An obscure law called “adverse possession” allows ownership through occupation, not through purchase or inheritance.
Could what has been used as a legal basis for some residences apply to farmland? This story from California Northern by Chris Smith details the story of one California resident that acquired his home by living in it:
One night a little more than a decade ago, Steve DeCaprio pulled his bike up to an abandoned house in Ghost Town, a poor neighborhood in West Oakland dotted with vacant lots. He cut through the rusty lock on the chain-link fence with bolt cutters, then pried open a plywood sheet that stood where the front door once had. Then he replaced the locks with his own. This is how DeCaprio, a longtime East Bay squatter and veteran of the punk and metal scenes, acquired his home.
He already knew that the previous owner of the house had died in the early 1980s and that no one had come forward to claim it. The turn-of-the-century bungalow had sat empty for many years. The kitchen floor was burned out, and the back of the house hung off the foundation. An acacia tree in the backyard had grown into the roof, leaving the interior open to the elements. The top floor was piled with the carcasses of dead raccoons and other small animals.
DeCaprio and a crew of friends got to work making the place habitable. “At first, it was basically just urban camping,” he remembers. It took eight months of on-and-off work to fix the roof. He got the water flowing, bought storm doors and painted the exterior, planted cacti in the front yard, and yanked out another backyard tree that had begun to menace the house next door. He named it Noodle House, and he currently shares it with three people plus the occasional touring underground band.
DeCaprio, who turns 40 in August, has tousled, graying hair and favors Carharts and black T-shirts bearing band logos. In a more mainstream context, he would be described as a “go-getter.” He plays guitar in a black-metal band named Embers, works as a member representative for the California League of Conservation Voters, and is pursuing a law degree through an independent study program (he expects to take the bar exam next year). And, of course, there’s the house. Right now, DeCaprio is working on a solar array to provide electricity. “There’s gonna be this moment when I turn on a light switch and it’ll be epic,” he says.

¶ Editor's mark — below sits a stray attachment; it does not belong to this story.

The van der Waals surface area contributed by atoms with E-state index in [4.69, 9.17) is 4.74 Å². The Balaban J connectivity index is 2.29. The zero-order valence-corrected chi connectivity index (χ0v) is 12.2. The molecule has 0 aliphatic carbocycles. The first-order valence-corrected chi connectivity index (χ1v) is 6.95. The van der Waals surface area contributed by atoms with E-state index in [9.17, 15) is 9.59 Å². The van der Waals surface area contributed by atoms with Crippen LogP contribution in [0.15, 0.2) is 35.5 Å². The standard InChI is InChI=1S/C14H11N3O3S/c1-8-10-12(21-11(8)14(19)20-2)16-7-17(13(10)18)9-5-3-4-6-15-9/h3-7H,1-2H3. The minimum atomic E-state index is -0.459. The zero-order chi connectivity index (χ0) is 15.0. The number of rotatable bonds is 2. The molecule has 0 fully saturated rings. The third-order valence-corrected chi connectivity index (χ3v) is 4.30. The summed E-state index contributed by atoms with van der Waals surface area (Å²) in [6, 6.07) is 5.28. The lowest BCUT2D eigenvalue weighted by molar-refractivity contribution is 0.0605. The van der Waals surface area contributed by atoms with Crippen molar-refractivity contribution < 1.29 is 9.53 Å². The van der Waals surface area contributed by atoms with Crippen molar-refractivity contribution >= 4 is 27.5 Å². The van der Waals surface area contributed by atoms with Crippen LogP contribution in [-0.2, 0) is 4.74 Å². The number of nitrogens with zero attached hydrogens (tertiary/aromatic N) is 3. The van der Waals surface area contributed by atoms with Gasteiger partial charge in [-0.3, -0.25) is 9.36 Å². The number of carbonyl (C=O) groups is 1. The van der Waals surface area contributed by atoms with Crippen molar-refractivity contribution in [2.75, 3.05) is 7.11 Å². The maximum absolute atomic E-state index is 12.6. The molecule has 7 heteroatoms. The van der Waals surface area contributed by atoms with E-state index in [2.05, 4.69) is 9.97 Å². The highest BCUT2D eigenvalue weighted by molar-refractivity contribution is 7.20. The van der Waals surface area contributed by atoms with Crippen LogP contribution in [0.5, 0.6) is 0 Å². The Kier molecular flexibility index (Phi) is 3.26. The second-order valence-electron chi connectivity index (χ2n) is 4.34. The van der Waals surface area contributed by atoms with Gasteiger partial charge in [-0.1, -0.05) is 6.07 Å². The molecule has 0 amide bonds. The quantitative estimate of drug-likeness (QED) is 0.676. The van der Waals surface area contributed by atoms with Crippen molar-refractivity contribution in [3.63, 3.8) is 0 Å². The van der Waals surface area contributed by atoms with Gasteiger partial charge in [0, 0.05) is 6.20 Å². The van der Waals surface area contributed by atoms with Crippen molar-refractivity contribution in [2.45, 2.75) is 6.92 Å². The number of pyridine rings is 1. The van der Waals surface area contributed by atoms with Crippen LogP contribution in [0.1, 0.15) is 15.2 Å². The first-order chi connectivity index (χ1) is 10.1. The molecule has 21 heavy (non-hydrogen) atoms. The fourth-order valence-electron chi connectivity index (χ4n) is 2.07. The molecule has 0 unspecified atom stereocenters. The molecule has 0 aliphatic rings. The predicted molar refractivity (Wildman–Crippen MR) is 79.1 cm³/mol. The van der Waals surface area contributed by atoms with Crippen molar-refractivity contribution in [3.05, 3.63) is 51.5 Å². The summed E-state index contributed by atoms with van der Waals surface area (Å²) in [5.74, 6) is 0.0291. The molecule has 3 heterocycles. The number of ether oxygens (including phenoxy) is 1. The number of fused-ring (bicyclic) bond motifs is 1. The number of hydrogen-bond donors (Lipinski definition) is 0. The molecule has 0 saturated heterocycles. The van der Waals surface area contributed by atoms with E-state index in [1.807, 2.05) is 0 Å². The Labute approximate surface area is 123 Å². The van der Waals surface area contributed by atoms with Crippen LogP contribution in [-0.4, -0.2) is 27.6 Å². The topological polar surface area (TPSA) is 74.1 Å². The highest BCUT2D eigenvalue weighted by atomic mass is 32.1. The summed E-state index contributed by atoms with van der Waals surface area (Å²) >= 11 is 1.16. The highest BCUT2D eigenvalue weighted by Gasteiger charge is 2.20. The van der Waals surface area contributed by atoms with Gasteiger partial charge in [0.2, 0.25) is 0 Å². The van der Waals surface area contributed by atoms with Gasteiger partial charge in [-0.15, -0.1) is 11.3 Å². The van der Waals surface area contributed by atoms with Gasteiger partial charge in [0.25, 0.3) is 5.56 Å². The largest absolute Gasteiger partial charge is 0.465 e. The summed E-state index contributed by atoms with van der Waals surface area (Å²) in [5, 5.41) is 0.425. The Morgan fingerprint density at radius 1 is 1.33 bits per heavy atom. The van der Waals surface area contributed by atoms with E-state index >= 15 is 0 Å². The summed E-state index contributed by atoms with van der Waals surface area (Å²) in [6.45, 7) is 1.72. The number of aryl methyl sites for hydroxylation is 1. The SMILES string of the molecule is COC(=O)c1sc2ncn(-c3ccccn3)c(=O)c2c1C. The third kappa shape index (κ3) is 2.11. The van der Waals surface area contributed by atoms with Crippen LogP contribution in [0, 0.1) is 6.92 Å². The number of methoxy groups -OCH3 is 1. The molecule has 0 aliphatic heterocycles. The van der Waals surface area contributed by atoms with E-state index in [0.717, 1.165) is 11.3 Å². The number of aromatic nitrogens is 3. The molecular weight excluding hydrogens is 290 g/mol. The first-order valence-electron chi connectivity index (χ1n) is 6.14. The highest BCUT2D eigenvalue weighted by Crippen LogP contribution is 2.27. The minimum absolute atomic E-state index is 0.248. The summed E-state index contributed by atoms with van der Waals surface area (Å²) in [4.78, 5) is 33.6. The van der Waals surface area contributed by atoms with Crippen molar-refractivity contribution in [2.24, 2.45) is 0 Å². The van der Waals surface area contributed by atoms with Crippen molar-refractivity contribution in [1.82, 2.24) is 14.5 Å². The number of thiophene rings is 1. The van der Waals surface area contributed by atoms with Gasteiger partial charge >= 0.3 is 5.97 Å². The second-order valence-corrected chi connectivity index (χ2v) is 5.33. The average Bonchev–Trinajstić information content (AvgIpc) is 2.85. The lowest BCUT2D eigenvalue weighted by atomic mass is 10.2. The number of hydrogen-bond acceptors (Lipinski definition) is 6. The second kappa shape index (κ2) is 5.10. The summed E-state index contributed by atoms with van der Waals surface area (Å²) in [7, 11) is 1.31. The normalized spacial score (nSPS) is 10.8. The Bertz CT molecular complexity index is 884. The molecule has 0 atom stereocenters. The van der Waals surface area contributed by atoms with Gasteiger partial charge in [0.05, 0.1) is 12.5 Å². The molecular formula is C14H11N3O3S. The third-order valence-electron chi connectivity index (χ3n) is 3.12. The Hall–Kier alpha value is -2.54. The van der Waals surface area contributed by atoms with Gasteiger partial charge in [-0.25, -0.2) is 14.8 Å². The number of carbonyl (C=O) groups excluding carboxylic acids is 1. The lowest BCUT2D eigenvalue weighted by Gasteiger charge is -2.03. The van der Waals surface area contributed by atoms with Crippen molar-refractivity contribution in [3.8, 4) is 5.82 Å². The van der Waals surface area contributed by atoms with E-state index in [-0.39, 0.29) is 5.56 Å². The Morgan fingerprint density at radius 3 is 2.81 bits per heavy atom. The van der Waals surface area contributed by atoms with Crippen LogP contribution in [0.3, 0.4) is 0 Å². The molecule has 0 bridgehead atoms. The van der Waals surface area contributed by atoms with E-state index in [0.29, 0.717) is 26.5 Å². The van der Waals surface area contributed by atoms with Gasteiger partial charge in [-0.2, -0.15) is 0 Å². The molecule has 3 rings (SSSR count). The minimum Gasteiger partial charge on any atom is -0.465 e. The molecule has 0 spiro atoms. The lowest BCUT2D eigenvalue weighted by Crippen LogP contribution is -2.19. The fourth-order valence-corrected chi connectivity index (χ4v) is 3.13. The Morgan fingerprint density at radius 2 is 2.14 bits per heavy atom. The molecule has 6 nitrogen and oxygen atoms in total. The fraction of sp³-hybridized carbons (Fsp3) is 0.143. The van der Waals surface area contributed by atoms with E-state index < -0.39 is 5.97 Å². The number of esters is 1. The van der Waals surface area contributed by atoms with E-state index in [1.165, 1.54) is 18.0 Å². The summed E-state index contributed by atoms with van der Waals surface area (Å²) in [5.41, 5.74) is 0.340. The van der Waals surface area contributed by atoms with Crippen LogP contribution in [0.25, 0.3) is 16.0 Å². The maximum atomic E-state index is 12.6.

Perhaps most impressively, DeCaprio is no longer simply a squatter. He didn’t buy his house, but, after more than a decade of struggle, he owns it. Indeed, he has lived in his house so long that he has gained ownership of it under an obscure law called “adverse possession,” which allows ownership not through purchase or inheritance (the common paths to home ownership), but through occupation—provided no one else can prove he or she is the real owner. Adverse possession, DeCaprio says, is the “holy grail of squatting.”
With the rise of the Occupy movement, squatting has gained new visibility. Since the camps were broken up last fall, the movement has increasingly focused on housing justice—whether it’s helping homeowners fight foreclosure, staging protests against homelessness, or setting up safe havens for occupiers to pursue their activism full-time. Squatting, as a tactic or occasionally as an end in and of itself, is the key component. (As I reported this story, more than one person told me that the word for “occupy” in Spanish—ocupar—also means “to squat.”)